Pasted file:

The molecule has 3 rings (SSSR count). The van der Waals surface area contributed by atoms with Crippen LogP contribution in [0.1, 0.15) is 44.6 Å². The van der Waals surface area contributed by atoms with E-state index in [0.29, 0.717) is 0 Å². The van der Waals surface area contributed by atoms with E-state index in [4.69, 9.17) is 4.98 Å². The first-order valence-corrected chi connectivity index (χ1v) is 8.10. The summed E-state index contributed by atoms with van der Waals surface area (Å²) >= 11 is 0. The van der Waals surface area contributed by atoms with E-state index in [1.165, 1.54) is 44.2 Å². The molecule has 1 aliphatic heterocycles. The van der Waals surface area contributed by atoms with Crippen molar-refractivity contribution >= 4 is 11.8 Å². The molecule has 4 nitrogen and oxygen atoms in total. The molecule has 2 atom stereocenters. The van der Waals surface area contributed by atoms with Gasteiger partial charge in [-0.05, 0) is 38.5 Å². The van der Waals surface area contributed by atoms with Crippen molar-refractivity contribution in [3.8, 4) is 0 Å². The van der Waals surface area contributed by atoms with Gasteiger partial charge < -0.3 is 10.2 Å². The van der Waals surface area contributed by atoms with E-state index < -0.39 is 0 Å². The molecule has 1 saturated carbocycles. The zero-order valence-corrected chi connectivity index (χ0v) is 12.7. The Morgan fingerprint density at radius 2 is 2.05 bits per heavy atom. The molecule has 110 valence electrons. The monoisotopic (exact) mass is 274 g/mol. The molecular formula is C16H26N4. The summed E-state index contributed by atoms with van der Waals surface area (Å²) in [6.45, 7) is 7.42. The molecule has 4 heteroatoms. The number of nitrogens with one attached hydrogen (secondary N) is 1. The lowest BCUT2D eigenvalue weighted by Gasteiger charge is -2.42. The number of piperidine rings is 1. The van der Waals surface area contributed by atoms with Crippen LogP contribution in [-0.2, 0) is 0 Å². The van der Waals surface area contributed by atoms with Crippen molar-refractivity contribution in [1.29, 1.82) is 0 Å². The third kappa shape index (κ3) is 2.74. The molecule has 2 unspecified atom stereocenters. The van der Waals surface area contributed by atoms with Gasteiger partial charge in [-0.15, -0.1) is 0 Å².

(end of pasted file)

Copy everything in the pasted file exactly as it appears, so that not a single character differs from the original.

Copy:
The molecule has 3 rings (SSSR count). The van der Waals surface area contributed by atoms with Crippen LogP contribution in [0.1, 0.15) is 44.6 Å². The van der Waals surface area contributed by atoms with E-state index in [0.29, 0.717) is 0 Å². The van der Waals surface area contributed by atoms with E-state index in [4.69, 9.17) is 4.98 Å². The first-order valence-corrected chi connectivity index (χ1v) is 8.10. The summed E-state index contributed by atoms with van der Waals surface area (Å²) >= 11 is 0. The van der Waals surface area contributed by atoms with E-state index in [1.165, 1.54) is 44.2 Å². The molecule has 1 aliphatic heterocycles. The van der Waals surface area contributed by atoms with Crippen molar-refractivity contribution >= 4 is 11.8 Å². The molecule has 4 nitrogen and oxygen atoms in total. The molecule has 2 atom stereocenters. The van der Waals surface area contributed by atoms with Gasteiger partial charge in [-0.05, 0) is 38.5 Å². The van der Waals surface area contributed by atoms with Crippen molar-refractivity contribution in [3.8, 4) is 0 Å². The van der Waals surface area contributed by atoms with Gasteiger partial charge < -0.3 is 10.2 Å². The van der Waals surface area contributed by atoms with E-state index < -0.39 is 0 Å². The molecule has 1 saturated carbocycles. The zero-order valence-corrected chi connectivity index (χ0v) is 12.7. The Morgan fingerprint density at radius 2 is 2.05 bits per heavy atom. The molecule has 110 valence electrons. The monoisotopic (exact) mass is 274 g/mol. The molecular formula is C16H26N4. The summed E-state index contributed by atoms with van der Waals surface area (Å²) in [6.45, 7) is 7.42. The molecule has 4 heteroatoms. The number of nitrogens with one attached hydrogen (secondary N) is 1. The lowest BCUT2D eigenvalue weighted by Gasteiger charge is -2.42. The number of piperidine rings is 1. The van der Waals surface area contributed by atoms with Crippen LogP contribution in [-0.2, 0) is 0 Å². The van der Waals surface area contributed by atoms with Crippen molar-refractivity contribution in [1.29, 1.82) is 0 Å². The third kappa shape index (κ3) is 2.74. The molecule has 2 unspecified atom stereocenters. The van der Waals surface area contributed by atoms with Gasteiger partial charge in [-0.15, -0.1) is 0 Å².